Francis Xavier had it pretty good. In fact, to some, he may have seemed to have the whole world. After all, he was an aristocrat; he was highly educated, wealthy, young, respected,…you name it, Francis really did seem to have it all.
Including a pesky little illiterate friend named Ignatius, later known as Saint Ignatius of Loyola – founder of the Jesuits.
Francis Xavier was at the university of Paris when Ignatius began hounding him to join religious life. Saint Francis wanted no part of it. He planned to pursue worldly things, to be counted among the intellectuals, the respected, the admired of the world. How could this happen if he gave up his own goals to follow Christ?
But Ignatius knew better. “What profits a man,” Ignatius repeatedly asked Francis, “if he gains the whole world and loses his soul?” (See more at: http://www.ignatianspirituality.com)
The question took a while to sink in but eventually, Saint Francis became one of the greatest missionaries of the Catholic church, traveling to India and Japan among other places and winning 30,000 souls for Christ.
But that’s the end of the story,
and we often forget years upon years worth of the middles of our stories.
Yes, we know Francis had a comfortable life and attended the university. Yes, we know Saint Ignatius was instrumental in helping him find his path. Yes, we know that path led to leading others to Christ, including those who had never heard of Jesus Christ, those who worshiped idols instead of their Loving Father.
But we miss everything in the middle.
We jump from cushy lifestyle to sainthood
in the space of just a few short sentences.
But there’s a whole lot of middle-of-the-story we miss.
We assume the road to sainthood was easy for Francis and others like him without thinking of how foolish Francis must have looked to his high class friends, how worried must his mother have been, how disappointed must his father, advisor to the king, have felt. We skip the idea that others must have tried to talk him out of his vocation as much as Ignatius talked to him about it.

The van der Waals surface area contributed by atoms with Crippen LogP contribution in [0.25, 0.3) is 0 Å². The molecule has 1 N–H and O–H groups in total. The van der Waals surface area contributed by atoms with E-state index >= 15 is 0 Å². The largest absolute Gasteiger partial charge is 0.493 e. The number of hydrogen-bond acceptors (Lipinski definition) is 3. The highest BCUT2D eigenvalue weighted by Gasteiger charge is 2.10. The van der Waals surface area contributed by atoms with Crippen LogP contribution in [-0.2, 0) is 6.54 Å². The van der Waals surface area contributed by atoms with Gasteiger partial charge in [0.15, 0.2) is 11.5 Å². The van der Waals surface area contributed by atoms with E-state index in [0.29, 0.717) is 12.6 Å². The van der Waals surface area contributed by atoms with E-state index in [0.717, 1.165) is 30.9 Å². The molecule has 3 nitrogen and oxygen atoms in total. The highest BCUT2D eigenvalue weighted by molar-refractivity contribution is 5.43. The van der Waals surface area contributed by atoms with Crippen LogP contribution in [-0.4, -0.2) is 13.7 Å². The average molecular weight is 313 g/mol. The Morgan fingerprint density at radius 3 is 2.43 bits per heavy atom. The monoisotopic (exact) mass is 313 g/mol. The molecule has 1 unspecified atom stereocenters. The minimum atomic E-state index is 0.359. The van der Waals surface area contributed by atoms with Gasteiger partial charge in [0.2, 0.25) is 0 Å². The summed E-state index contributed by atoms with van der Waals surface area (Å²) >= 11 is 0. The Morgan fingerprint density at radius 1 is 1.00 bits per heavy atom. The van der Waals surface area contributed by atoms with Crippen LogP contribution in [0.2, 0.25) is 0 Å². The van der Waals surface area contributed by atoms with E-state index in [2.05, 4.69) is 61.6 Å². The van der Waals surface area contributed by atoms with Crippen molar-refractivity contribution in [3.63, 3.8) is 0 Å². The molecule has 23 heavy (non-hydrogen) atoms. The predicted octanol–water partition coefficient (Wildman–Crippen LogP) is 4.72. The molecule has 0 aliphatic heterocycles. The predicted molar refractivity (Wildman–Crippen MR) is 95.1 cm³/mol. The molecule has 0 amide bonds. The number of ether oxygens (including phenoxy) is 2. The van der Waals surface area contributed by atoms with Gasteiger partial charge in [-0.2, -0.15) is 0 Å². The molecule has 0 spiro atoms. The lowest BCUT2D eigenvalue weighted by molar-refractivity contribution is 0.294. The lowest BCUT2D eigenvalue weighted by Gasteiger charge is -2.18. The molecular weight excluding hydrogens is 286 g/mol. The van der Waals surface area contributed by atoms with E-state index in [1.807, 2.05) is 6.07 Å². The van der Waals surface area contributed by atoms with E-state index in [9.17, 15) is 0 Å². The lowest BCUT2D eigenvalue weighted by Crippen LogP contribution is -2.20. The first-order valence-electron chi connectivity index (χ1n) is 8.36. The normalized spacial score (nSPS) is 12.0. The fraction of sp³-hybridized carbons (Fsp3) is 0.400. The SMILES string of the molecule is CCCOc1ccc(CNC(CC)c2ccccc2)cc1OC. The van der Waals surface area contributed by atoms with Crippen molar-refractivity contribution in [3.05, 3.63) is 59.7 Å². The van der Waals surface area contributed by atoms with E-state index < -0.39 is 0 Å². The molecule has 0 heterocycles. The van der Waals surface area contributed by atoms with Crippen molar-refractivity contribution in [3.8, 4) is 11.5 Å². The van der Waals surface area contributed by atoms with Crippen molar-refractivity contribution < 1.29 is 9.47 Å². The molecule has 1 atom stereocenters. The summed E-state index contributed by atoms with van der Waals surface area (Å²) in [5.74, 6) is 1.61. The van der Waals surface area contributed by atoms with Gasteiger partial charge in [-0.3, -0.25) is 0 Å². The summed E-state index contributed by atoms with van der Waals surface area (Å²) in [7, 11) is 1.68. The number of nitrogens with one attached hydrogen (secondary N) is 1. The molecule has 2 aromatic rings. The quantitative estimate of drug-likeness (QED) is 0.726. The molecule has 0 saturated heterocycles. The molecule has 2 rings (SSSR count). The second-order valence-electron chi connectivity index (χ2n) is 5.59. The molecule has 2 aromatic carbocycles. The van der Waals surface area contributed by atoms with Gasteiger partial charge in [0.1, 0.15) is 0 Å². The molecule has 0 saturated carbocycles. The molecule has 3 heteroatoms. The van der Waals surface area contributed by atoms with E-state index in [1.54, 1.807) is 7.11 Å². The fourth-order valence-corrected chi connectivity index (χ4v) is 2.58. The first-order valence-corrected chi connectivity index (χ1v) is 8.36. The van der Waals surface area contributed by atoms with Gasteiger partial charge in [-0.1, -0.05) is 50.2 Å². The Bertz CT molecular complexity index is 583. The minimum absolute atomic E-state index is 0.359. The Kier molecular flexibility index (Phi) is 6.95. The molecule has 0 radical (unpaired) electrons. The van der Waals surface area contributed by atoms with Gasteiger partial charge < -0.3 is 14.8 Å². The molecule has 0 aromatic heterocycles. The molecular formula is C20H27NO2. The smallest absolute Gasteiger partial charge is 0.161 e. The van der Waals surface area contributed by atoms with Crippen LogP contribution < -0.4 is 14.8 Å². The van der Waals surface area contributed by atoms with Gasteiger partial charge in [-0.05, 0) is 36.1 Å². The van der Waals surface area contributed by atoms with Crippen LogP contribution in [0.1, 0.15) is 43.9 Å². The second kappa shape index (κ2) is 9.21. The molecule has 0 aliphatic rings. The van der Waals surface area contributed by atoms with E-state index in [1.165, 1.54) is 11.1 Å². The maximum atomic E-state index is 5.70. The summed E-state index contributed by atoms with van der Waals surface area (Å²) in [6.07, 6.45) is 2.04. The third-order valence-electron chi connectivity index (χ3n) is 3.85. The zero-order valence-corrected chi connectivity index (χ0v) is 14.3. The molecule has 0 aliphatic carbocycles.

Remember, in those days, he was not Saint Francis Xavier. He was simply Francis of the Xavier family, with all the normal insecurities and desires and doubts of any normal, average every day Joe. To those around him, Francis may or may not have been anyone special, but one can guess that many must have thought he was crazy to give up living in such a world of comfort to live in one of such sacrificial service.
Today, we tend to look at the saints and admire them, but we also tend to put them on pedestals, assuming their greatness came easily to them and that they are far above us, but in many cases the saints struggled with faith too. Some were born gentle and Godly, but many, like Francis Xavier, were distracted by worldly pursuits and required great, consistent, enduring prayer on the behalf of those around them as well as a heart open to receiving Christ. Without either of these, the praying friends and the open heart, Francis may not have heeded God’s call even if he had heard it.
Thankfully for thousands upon thousands of Christians worldwide including us too, Francis did not let his pursuit of worldly goods interfere with the calling God was putting on his heart. He did not let the noise of his generation, the distractions of wealth and education, intelligence and physical comfort pull him away from his true vocation, from what he was meant to do.
In short, Saint Francis Xavier, with the help of a persistent friend and God Himself, refused to trade his soul for the world. Today, how many of us can say the same? When this world and our faith collide in telling us how to act and we choose faith, when friends and family whom we love question and mock our decisions, when we are told we are crazy for doing something we know to be right despite others saying it’s wrong, when we reach out to someone despite risk to ourselves, we are putting God’s Love first. We are refusing to gain the world while losing our soul. By detaching from things that signify success in this life, we are fixing on God for Love with Him in the next. We are putting eternity with God ahead of temporary worldly gains.
Saint Francis knew that, You do not become fixed on God until you become detached from everything else but God. (quoted from a Latin phrase and Father John A. Hardon’s blog – The Real Presence)
Do you know it too? Do you believe it? Do you live it? Do you Love it?
Are you cashing in your soul for worldly gains? What do you need to detach from in order to more perfectly serve the Lord? What is holding you back from sainthood? Do you doubt God’s ability to turn you into a saint such as Saint Francis Xavier who started out as simply Francis Xavier?
Tonight, on this feast day of Saint Francis Xavier, I will pray that you make choices that may lose you the world but gain you your soul. When that happens, you’ll never go back.